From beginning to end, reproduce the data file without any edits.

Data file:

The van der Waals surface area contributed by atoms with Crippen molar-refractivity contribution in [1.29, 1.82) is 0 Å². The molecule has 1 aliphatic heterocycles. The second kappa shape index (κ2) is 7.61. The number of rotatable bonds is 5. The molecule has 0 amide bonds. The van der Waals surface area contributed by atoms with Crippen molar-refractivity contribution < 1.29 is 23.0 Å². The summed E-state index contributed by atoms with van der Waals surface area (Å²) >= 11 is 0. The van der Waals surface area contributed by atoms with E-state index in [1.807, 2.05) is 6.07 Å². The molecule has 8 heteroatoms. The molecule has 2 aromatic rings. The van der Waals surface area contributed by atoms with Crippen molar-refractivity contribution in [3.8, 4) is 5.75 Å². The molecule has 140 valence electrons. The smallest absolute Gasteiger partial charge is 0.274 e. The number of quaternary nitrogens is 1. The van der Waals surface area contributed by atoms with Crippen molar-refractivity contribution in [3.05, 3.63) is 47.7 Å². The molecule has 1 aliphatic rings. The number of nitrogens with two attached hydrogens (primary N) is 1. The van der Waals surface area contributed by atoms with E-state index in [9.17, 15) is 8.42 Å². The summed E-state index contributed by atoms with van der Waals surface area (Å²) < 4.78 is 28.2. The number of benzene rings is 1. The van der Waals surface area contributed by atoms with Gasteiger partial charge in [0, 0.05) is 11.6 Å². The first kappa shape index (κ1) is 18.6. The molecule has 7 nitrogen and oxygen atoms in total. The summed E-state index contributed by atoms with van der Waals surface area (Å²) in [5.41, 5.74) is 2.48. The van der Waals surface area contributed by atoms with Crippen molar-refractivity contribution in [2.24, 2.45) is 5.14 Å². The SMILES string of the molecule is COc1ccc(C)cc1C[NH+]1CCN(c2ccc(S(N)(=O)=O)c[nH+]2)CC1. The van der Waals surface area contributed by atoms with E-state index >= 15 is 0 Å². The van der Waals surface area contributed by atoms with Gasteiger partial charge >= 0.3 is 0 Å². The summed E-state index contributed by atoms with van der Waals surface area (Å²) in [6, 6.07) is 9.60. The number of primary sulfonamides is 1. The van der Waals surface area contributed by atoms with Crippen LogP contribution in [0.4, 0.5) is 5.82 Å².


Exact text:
The van der Waals surface area contributed by atoms with Crippen molar-refractivity contribution in [1.29, 1.82) is 0 Å². The molecule has 1 aliphatic heterocycles. The second kappa shape index (κ2) is 7.61. The number of rotatable bonds is 5. The molecule has 0 amide bonds. The van der Waals surface area contributed by atoms with Crippen molar-refractivity contribution < 1.29 is 23.0 Å². The summed E-state index contributed by atoms with van der Waals surface area (Å²) >= 11 is 0. The van der Waals surface area contributed by atoms with E-state index in [1.807, 2.05) is 6.07 Å². The molecule has 8 heteroatoms. The molecule has 2 aromatic rings. The van der Waals surface area contributed by atoms with Crippen molar-refractivity contribution in [3.8, 4) is 5.75 Å². The molecule has 140 valence electrons. The smallest absolute Gasteiger partial charge is 0.274 e. The number of quaternary nitrogens is 1. The van der Waals surface area contributed by atoms with Crippen molar-refractivity contribution in [3.05, 3.63) is 47.7 Å². The molecule has 1 aliphatic rings. The number of nitrogens with two attached hydrogens (primary N) is 1. The van der Waals surface area contributed by atoms with E-state index in [9.17, 15) is 8.42 Å². The summed E-state index contributed by atoms with van der Waals surface area (Å²) < 4.78 is 28.2. The number of benzene rings is 1. The van der Waals surface area contributed by atoms with Gasteiger partial charge in [0, 0.05) is 11.6 Å². The first kappa shape index (κ1) is 18.6. The molecule has 7 nitrogen and oxygen atoms in total. The summed E-state index contributed by atoms with van der Waals surface area (Å²) in [5.41, 5.74) is 2.48. The van der Waals surface area contributed by atoms with Crippen molar-refractivity contribution in [2.24, 2.45) is 5.14 Å². The SMILES string of the molecule is COc1ccc(C)cc1C[NH+]1CCN(c2ccc(S(N)(=O)=O)c[nH+]2)CC1. The van der Waals surface area contributed by atoms with E-state index >= 15 is 0 Å². The van der Waals surface area contributed by atoms with Gasteiger partial charge >= 0.3 is 0 Å². The summed E-state index contributed by atoms with van der Waals surface area (Å²) in [6, 6.07) is 9.60. The number of primary sulfonamides is 1. The van der Waals surface area contributed by atoms with Crippen LogP contribution in [0.4, 0.5) is 5.82 Å².